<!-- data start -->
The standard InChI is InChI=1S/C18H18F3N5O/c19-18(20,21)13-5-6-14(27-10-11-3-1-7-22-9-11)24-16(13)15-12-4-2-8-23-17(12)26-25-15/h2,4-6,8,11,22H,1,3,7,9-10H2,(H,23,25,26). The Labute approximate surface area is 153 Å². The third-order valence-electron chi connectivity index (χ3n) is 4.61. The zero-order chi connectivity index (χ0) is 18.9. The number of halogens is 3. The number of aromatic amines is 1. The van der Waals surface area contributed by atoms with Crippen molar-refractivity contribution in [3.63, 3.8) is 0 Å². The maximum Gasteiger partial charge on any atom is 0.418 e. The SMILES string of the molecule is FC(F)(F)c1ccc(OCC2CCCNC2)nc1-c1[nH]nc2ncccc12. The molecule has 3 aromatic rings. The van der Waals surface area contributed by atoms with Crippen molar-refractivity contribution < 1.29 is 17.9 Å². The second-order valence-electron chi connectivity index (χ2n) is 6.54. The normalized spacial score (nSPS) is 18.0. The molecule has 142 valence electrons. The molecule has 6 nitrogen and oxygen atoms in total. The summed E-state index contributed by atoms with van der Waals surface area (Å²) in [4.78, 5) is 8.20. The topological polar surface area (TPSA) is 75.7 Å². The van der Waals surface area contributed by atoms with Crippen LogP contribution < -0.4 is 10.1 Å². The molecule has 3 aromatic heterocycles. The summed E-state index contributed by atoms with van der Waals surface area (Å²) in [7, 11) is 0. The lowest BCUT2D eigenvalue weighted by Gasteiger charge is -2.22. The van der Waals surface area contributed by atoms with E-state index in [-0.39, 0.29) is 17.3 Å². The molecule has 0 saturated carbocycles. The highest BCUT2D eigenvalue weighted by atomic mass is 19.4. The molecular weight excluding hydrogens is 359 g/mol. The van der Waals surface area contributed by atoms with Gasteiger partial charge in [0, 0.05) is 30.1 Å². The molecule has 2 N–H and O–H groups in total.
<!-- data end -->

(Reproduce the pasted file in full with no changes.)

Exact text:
The standard InChI is InChI=1S/C18H18F3N5O/c19-18(20,21)13-5-6-14(27-10-11-3-1-7-22-9-11)24-16(13)15-12-4-2-8-23-17(12)26-25-15/h2,4-6,8,11,22H,1,3,7,9-10H2,(H,23,25,26). The Labute approximate surface area is 153 Å². The third-order valence-electron chi connectivity index (χ3n) is 4.61. The zero-order chi connectivity index (χ0) is 18.9. The number of halogens is 3. The number of aromatic amines is 1. The van der Waals surface area contributed by atoms with Crippen molar-refractivity contribution in [3.63, 3.8) is 0 Å². The maximum Gasteiger partial charge on any atom is 0.418 e. The SMILES string of the molecule is FC(F)(F)c1ccc(OCC2CCCNC2)nc1-c1[nH]nc2ncccc12. The molecule has 3 aromatic rings. The van der Waals surface area contributed by atoms with Crippen molar-refractivity contribution < 1.29 is 17.9 Å². The second-order valence-electron chi connectivity index (χ2n) is 6.54. The normalized spacial score (nSPS) is 18.0. The molecule has 142 valence electrons. The molecule has 6 nitrogen and oxygen atoms in total. The summed E-state index contributed by atoms with van der Waals surface area (Å²) in [4.78, 5) is 8.20. The topological polar surface area (TPSA) is 75.7 Å². The van der Waals surface area contributed by atoms with Crippen LogP contribution < -0.4 is 10.1 Å². The molecule has 3 aromatic heterocycles. The summed E-state index contributed by atoms with van der Waals surface area (Å²) in [7, 11) is 0. The lowest BCUT2D eigenvalue weighted by Gasteiger charge is -2.22. The van der Waals surface area contributed by atoms with E-state index in [-0.39, 0.29) is 17.3 Å². The molecule has 0 saturated carbocycles. The highest BCUT2D eigenvalue weighted by atomic mass is 19.4. The molecular weight excluding hydrogens is 359 g/mol. The van der Waals surface area contributed by atoms with Gasteiger partial charge in [0, 0.05) is 30.1 Å². The molecule has 2 N–H and O–H groups in total.